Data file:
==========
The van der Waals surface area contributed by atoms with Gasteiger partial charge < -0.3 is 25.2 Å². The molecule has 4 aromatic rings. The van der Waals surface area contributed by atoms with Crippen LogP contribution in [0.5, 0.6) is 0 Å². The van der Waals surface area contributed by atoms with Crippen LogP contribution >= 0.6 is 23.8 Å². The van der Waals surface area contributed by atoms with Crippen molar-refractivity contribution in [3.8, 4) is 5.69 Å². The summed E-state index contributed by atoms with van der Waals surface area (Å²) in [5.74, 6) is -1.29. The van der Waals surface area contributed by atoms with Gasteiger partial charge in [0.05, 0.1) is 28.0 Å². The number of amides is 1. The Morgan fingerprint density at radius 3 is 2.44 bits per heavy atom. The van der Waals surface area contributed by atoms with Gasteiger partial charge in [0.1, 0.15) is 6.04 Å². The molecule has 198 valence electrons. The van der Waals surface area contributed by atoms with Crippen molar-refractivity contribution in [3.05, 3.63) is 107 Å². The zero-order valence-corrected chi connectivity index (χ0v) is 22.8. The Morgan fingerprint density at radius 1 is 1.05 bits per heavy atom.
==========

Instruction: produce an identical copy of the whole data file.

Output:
The van der Waals surface area contributed by atoms with Gasteiger partial charge < -0.3 is 25.2 Å². The molecule has 4 aromatic rings. The van der Waals surface area contributed by atoms with Crippen LogP contribution in [0.5, 0.6) is 0 Å². The van der Waals surface area contributed by atoms with Crippen LogP contribution >= 0.6 is 23.8 Å². The van der Waals surface area contributed by atoms with Crippen molar-refractivity contribution in [3.8, 4) is 5.69 Å². The summed E-state index contributed by atoms with van der Waals surface area (Å²) in [5.74, 6) is -1.29. The van der Waals surface area contributed by atoms with Gasteiger partial charge in [0.05, 0.1) is 28.0 Å². The number of amides is 1. The Morgan fingerprint density at radius 3 is 2.44 bits per heavy atom. The van der Waals surface area contributed by atoms with Gasteiger partial charge in [0.1, 0.15) is 6.04 Å². The molecule has 198 valence electrons. The van der Waals surface area contributed by atoms with Crippen molar-refractivity contribution in [3.05, 3.63) is 107 Å². The zero-order valence-corrected chi connectivity index (χ0v) is 22.8. The Morgan fingerprint density at radius 1 is 1.05 bits per heavy atom.